Page 53 - The-History-of-the-Lancashire-Fusiliers-1914-1918-Volume-I

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THE LANCASHIRE FUSILIERS,
I9I4-I9I8
effect on the troops, who moved up with an almost enthusiastic
swing and with their spirits undaunted. The route lay across the
Yser Canal, past the northern outskirts of Ypres and through La
Brique to Shell Trap Farm, a name later altered to Mouse Trap
Farm on account of its ill-omened sound. The battalion received a
warm welcome to the famous Salient, being shelled almost
all
the
way up from the Canal; Major Griffin was wounded in the head
though he was able to rejoin two days later, and three drivers and
three horses of the transport were killed. Major Griffin at first
refused to go to hospital, though he was bleeding profusely, and
Tyrrell had to invoke the regulation which provides that all combat–
ant personnel on being wounded come under the orders of the medical
service before he could enforce his views on his Commanding Officer.
Captain ]. E. S. Woodman then assumed command. The march
seemed endless, especially as a lack of maps and of sufficient guides
caused "B" Company and part of "C" Company to lose their way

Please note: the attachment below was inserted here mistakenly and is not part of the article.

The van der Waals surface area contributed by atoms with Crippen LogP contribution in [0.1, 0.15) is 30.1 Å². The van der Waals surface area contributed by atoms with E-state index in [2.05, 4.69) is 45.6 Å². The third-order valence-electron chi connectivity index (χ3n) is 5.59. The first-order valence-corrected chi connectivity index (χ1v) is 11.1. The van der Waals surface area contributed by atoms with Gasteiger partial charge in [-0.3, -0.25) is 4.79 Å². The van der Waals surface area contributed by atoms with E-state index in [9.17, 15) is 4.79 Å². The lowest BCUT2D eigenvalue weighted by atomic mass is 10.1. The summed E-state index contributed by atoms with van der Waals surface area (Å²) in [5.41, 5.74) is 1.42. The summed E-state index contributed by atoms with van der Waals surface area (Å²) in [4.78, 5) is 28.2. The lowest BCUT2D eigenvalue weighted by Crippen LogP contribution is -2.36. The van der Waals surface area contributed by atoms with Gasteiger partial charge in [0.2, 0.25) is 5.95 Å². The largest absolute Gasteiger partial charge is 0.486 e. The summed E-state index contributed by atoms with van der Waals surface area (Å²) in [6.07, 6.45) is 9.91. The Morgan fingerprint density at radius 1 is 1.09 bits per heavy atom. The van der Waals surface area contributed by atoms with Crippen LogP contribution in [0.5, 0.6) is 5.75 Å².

for a time, as did parts of two other units of the I2th Brigade. The
relief was completed by
I.30
a.m. and at daybreak the battalion
could take stock of its new quarters, which provided the scantiest
protection. Shell Trap Farm stood near the centre of a narrow
ridge running north from Wieltje which is one and a half miles
north-east of Ypres, the farm being 850 yards north of that village.
Before the war, the farm was dignified on the maps by the title of
"Chateau" and it marked this fact by having a moat round it. The
position taken over by the battalion was "L"-shaped, the shorter
arm being to the east of the farm and held by "B" Company, which
faced roughly north, and the longer ann running northwards from it
and being held by "D" Company and "A" Company, facing east, with
"C" Company, nominally in reserve but actually almost in the front
line, between them in the solitary communication trench of the
sector. Battalion headquarters were with "C" Company, but the
medical officer and his aid post were in the front line near "B"
Company's headquarters. There was no direct communication
between the two parts of the angle and "B" Company was to all
intents and purposes isolated from the rest of the battalion, though
it had the 2nd Royal Dublin Fusiliers and the 2nd Seaforth High–
landers on its right. To the left of "A" Company, the line was con–
tinued by the King's Own. As was only to be expected from the
circumstances in which this position had to be occupied, there was
but little in the way of a continuous trench. especially on
"BI>
Company's front, protection being obtained from banks topped by
hedges and from holes dug in the banks, though a certain amount of
parados had been thrown up. Of the four machine guns now held by
the battalion, three were with "B" Company. one under the com–
mand of Corporal T. Channer on the extreme right close to the
Seaforths. one under the command of Private
J.
Lynn just to the
west of the Wieltje-St. ] ulien road and a third under Lance–
Corporal A. Hartney between Lynn's gun and Shell Trap Farm.
The fourth
gun
was near Hampshire Farm. The German line was